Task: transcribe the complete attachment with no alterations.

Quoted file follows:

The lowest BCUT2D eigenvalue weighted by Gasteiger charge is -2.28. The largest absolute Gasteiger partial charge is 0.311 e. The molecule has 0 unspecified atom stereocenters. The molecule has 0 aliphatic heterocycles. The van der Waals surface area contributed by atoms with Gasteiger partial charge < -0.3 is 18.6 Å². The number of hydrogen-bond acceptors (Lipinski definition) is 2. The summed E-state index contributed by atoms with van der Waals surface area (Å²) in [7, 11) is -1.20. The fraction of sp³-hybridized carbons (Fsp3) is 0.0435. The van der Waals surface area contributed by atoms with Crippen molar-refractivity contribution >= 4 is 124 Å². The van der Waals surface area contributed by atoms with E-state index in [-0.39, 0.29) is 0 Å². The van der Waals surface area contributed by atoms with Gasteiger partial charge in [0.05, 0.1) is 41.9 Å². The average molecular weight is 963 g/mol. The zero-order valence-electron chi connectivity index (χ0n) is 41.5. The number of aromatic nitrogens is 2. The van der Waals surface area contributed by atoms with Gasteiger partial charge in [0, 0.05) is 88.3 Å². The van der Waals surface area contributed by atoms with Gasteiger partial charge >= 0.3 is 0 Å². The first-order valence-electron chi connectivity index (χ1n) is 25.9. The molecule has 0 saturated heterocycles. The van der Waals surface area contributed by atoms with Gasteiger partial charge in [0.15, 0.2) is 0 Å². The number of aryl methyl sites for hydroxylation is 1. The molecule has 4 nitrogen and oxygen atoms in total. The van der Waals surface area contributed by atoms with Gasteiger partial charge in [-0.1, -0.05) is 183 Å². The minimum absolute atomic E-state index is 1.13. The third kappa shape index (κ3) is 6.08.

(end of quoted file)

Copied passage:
The lowest BCUT2D eigenvalue weighted by Gasteiger charge is -2.28. The largest absolute Gasteiger partial charge is 0.311 e. The molecule has 0 unspecified atom stereocenters. The molecule has 0 aliphatic heterocycles. The van der Waals surface area contributed by atoms with Gasteiger partial charge < -0.3 is 18.6 Å². The number of hydrogen-bond acceptors (Lipinski definition) is 2. The summed E-state index contributed by atoms with van der Waals surface area (Å²) in [7, 11) is -1.20. The fraction of sp³-hybridized carbons (Fsp3) is 0.0435. The van der Waals surface area contributed by atoms with Crippen molar-refractivity contribution >= 4 is 124 Å². The van der Waals surface area contributed by atoms with E-state index in [-0.39, 0.29) is 0 Å². The van der Waals surface area contributed by atoms with Gasteiger partial charge in [0.05, 0.1) is 41.9 Å². The average molecular weight is 963 g/mol. The zero-order valence-electron chi connectivity index (χ0n) is 41.5. The number of aromatic nitrogens is 2. The van der Waals surface area contributed by atoms with Gasteiger partial charge in [0, 0.05) is 88.3 Å². The van der Waals surface area contributed by atoms with Gasteiger partial charge >= 0.3 is 0 Å². The first-order valence-electron chi connectivity index (χ1n) is 25.9. The molecule has 0 saturated heterocycles. The van der Waals surface area contributed by atoms with Gasteiger partial charge in [0.15, 0.2) is 0 Å². The number of aryl methyl sites for hydroxylation is 1. The molecule has 4 nitrogen and oxygen atoms in total. The van der Waals surface area contributed by atoms with Gasteiger partial charge in [-0.1, -0.05) is 183 Å². The minimum absolute atomic E-state index is 1.13. The third kappa shape index (κ3) is 6.08.